Brazil Climate Map

by Vishal Kumar

As the fifth largest country in the world, Brazil covers a large area and therefore has a variety of climatic zones, ranging from tropical to temperate.

Brazil Weather and Climate

Being the fifth largest country in the world, Brazil encompasses a large area of South America. A land of biodiversity, the country has a variety of climatic zones, ranging from tropical to temperate.

Climate of Brazil

Since most of the land area of Brazil lies between the Equator and the Tropic of Capricorn, the country witnesses tropical climate for the better part of a year. The climate of Brazil can be categorized into six general climatic regions:

  • Equatorial
  • Semi-arid
  • Tropical
  • Subtropical
  • Highland tropical
  • Atlantic Tropical

The climate ranges from tropical in northern Brazil, near the equator, to temperate zones below the Tropic of Capricorn.

Being in the Southern Hemisphere, the seasons in Brazil are the reverse of the seasons in the Northern Hemisphere, such as Europe and the United States.

Temperature of Brazil

Renowned for the Amazon Rainforest, Brazil is often thought of as being an extremely hot and humid country, but the average temperatures vary all over Brazil.

Northeastern Brazil is the driest and one of the hottest regions in the country, experiencing periodic droughts. The central Brazil includes the Amazon, which is home to a large expanse of hot and humid forests. The rainforests surrounding the Amazon River receive up to 2,000 millimeters of rainfall per year.

The coastal regions of Brazil witness tropical climate with decent amount of rainy days in a year. Here, the seasons are more distinct than up north.

The temperate south, including the cities of Sao Paulo and Rio de Janeiro experience cool winters and hot summers, with rain throughout the year and snow at higher elevations. In some high-altitude regions, there is a bit of frost at the peak of winter season.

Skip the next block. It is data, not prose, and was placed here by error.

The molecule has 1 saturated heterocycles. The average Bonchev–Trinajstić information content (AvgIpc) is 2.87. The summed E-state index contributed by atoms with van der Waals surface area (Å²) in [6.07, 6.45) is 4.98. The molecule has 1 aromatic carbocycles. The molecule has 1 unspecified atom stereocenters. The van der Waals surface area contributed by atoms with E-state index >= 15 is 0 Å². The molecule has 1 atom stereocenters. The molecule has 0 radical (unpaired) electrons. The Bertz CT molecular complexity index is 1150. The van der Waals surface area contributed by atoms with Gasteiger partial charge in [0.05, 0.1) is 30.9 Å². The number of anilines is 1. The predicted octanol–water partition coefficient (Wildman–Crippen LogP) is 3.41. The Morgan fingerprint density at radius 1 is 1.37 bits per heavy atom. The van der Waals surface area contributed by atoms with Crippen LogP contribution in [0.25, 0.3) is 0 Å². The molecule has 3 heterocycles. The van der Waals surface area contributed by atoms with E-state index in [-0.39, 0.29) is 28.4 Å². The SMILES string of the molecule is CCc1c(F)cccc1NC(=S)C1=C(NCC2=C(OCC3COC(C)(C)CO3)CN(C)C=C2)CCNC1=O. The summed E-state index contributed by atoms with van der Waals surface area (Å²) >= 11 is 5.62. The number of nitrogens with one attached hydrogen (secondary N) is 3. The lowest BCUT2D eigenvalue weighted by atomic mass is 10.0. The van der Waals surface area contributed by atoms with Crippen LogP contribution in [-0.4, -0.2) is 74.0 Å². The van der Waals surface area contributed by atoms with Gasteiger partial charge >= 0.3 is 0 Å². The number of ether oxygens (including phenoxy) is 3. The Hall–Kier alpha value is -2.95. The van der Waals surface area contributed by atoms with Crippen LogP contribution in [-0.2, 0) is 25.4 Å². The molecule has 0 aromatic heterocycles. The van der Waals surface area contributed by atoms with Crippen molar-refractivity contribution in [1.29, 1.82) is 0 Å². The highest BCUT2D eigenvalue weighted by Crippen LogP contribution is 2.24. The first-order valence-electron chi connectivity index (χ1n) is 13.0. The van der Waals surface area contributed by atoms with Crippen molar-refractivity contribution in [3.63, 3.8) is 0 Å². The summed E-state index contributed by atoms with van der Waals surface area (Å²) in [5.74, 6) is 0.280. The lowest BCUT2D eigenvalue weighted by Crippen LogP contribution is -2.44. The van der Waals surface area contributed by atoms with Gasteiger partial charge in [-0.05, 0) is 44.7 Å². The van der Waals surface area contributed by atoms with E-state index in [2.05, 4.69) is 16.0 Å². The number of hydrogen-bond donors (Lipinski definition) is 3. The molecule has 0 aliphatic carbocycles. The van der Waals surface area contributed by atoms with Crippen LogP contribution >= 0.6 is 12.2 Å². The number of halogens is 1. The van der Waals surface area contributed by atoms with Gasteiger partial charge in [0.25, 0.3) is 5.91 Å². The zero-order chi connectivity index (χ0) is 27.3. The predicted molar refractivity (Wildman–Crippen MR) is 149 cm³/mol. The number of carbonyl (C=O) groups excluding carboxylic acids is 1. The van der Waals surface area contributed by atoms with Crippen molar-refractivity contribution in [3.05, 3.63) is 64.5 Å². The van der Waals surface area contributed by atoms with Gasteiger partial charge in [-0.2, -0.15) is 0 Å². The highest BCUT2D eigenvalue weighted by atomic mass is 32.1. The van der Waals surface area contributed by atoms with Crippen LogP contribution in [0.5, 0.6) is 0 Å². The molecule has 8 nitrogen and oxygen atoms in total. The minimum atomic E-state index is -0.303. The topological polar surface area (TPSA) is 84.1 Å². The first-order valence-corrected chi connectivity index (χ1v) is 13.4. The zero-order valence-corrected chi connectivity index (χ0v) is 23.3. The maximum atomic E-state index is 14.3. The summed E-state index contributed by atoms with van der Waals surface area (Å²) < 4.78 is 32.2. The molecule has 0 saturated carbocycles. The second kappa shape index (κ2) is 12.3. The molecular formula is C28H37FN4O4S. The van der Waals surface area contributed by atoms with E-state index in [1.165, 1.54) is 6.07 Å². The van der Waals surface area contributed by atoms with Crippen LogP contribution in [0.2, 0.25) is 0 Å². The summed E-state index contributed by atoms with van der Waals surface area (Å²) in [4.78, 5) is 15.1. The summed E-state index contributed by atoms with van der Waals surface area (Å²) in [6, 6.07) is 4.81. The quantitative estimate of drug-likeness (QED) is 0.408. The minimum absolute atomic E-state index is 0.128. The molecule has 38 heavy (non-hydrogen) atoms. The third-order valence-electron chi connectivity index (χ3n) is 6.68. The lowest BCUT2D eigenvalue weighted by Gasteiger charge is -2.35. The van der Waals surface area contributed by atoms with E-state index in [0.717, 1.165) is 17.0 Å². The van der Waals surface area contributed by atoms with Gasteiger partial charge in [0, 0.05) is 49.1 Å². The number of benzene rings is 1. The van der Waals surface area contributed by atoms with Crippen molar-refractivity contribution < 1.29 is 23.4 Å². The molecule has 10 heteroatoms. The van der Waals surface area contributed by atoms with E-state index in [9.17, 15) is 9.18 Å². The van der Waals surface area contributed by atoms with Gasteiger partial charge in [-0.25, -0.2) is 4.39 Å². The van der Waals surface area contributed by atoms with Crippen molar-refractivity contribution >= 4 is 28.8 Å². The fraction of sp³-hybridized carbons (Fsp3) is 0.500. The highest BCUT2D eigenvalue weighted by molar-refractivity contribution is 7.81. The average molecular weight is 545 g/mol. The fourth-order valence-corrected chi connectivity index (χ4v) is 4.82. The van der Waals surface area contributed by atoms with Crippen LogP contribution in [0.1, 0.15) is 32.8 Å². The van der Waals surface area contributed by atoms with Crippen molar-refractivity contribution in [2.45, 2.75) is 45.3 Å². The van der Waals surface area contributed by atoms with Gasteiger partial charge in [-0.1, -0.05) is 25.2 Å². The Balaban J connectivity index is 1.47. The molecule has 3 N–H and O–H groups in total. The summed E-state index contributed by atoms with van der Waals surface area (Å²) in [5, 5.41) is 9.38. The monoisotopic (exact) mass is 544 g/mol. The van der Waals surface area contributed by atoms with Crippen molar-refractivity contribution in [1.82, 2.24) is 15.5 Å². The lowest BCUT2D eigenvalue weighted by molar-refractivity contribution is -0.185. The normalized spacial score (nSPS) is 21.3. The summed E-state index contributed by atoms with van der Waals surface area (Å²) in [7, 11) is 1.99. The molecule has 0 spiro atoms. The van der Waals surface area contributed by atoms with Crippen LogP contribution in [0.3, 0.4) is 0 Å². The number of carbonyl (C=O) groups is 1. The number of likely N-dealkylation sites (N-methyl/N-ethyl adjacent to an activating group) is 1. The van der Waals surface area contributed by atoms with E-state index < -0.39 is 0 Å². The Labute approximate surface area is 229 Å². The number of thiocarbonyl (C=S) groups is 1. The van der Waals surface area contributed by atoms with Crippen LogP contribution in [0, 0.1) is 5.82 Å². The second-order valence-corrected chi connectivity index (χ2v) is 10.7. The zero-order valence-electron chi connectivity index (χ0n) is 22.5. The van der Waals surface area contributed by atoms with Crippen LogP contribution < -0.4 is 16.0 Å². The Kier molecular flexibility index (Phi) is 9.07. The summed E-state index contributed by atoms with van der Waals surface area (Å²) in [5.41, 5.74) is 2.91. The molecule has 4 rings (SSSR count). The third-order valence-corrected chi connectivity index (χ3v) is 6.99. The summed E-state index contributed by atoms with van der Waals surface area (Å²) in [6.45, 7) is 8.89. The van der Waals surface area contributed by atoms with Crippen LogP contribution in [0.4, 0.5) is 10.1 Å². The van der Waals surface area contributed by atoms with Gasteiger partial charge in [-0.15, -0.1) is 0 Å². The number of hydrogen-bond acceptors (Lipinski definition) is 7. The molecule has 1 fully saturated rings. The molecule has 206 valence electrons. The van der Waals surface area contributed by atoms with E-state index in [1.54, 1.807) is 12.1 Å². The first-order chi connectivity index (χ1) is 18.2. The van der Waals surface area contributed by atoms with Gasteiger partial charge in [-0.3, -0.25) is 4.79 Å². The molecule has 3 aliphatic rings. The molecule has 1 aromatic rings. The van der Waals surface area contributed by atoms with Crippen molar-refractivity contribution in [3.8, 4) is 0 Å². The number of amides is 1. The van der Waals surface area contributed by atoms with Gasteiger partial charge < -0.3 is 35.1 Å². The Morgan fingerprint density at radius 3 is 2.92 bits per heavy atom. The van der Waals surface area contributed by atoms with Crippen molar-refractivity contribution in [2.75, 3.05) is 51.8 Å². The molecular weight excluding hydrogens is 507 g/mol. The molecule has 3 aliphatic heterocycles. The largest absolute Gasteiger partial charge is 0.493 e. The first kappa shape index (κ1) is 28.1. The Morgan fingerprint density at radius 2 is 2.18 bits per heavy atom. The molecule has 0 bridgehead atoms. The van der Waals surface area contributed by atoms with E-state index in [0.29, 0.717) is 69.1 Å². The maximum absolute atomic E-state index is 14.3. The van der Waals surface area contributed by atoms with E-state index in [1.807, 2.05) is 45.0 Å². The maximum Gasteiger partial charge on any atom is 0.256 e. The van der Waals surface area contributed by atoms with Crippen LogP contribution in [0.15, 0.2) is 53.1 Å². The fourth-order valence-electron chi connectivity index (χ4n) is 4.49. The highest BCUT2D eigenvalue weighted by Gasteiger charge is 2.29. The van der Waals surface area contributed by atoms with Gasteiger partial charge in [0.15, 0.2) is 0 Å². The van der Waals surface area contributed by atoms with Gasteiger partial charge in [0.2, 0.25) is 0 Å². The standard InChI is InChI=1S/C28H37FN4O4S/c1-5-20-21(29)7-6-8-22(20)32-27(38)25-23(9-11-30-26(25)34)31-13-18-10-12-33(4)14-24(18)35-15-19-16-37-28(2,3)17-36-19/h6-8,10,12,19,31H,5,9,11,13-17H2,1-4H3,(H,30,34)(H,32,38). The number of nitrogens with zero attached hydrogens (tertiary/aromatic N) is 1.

Rainfall in Brazil

Brazil’s rainy season is during its summer months, from December to April. The Amazon is one of the rainiest parts of the country most of the year, receiving more than 2,000 mm (78.7 inches) of rain annually. The coastal southeast experiences heavy rainfall in certain areas, as does this area’s mountain regions.

Though the national average rainfall ranges between 1,000 and 1,500 millimeters (40-60 inches) annually, the Northeast experiences a dry spell from May to November along with high temperatures, making it the driest region of Brazil.

Best Time to Visit Brazil

December to early March are the high seasons as visitors from Northern Hemisphere flock here to escape the cold and enjoy Christmas and the Rio Carnival. May through September, when the temperatures are mild and tourists are less, is another good time to visit Brazil. July through September are ideal months to pay a visit to the Amazon Rainforest or the Pantanal wetlands.

Hotel prices and other reservations are higher during Holidays which include the Carnival, Christmas, Easter, and school holidays in July.

Related Maps